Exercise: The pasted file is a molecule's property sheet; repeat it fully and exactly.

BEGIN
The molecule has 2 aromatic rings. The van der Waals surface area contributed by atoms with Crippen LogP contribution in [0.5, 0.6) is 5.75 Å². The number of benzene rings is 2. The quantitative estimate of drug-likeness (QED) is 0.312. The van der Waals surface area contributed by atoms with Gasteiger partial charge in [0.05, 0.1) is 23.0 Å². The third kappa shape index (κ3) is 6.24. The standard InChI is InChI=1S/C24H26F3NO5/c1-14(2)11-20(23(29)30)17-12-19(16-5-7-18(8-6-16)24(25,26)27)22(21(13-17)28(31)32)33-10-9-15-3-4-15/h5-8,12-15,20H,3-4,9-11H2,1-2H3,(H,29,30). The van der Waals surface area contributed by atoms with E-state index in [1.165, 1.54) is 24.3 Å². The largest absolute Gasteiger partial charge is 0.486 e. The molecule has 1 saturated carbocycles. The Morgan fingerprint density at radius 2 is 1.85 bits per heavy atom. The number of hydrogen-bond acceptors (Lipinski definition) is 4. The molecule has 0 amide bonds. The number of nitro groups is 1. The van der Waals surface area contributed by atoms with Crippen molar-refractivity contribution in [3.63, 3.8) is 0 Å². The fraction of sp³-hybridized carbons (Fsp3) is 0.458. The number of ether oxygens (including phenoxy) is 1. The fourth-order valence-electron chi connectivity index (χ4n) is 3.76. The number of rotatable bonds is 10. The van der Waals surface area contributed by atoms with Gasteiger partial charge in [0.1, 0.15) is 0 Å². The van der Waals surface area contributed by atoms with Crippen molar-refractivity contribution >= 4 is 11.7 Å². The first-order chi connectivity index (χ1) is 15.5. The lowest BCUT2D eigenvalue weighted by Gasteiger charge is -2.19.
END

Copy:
The molecule has 2 aromatic rings. The van der Waals surface area contributed by atoms with Crippen LogP contribution in [0.5, 0.6) is 5.75 Å². The number of benzene rings is 2. The quantitative estimate of drug-likeness (QED) is 0.312. The van der Waals surface area contributed by atoms with Gasteiger partial charge in [0.05, 0.1) is 23.0 Å². The third kappa shape index (κ3) is 6.24. The standard InChI is InChI=1S/C24H26F3NO5/c1-14(2)11-20(23(29)30)17-12-19(16-5-7-18(8-6-16)24(25,26)27)22(21(13-17)28(31)32)33-10-9-15-3-4-15/h5-8,12-15,20H,3-4,9-11H2,1-2H3,(H,29,30). The van der Waals surface area contributed by atoms with E-state index in [1.165, 1.54) is 24.3 Å². The largest absolute Gasteiger partial charge is 0.486 e. The molecule has 1 saturated carbocycles. The Morgan fingerprint density at radius 2 is 1.85 bits per heavy atom. The number of hydrogen-bond acceptors (Lipinski definition) is 4. The molecule has 0 amide bonds. The number of nitro groups is 1. The van der Waals surface area contributed by atoms with Crippen molar-refractivity contribution in [3.63, 3.8) is 0 Å². The fraction of sp³-hybridized carbons (Fsp3) is 0.458. The number of ether oxygens (including phenoxy) is 1. The fourth-order valence-electron chi connectivity index (χ4n) is 3.76. The number of rotatable bonds is 10. The van der Waals surface area contributed by atoms with Gasteiger partial charge in [0.1, 0.15) is 0 Å². The van der Waals surface area contributed by atoms with Crippen molar-refractivity contribution >= 4 is 11.7 Å². The first-order chi connectivity index (χ1) is 15.5. The lowest BCUT2D eigenvalue weighted by Gasteiger charge is -2.19.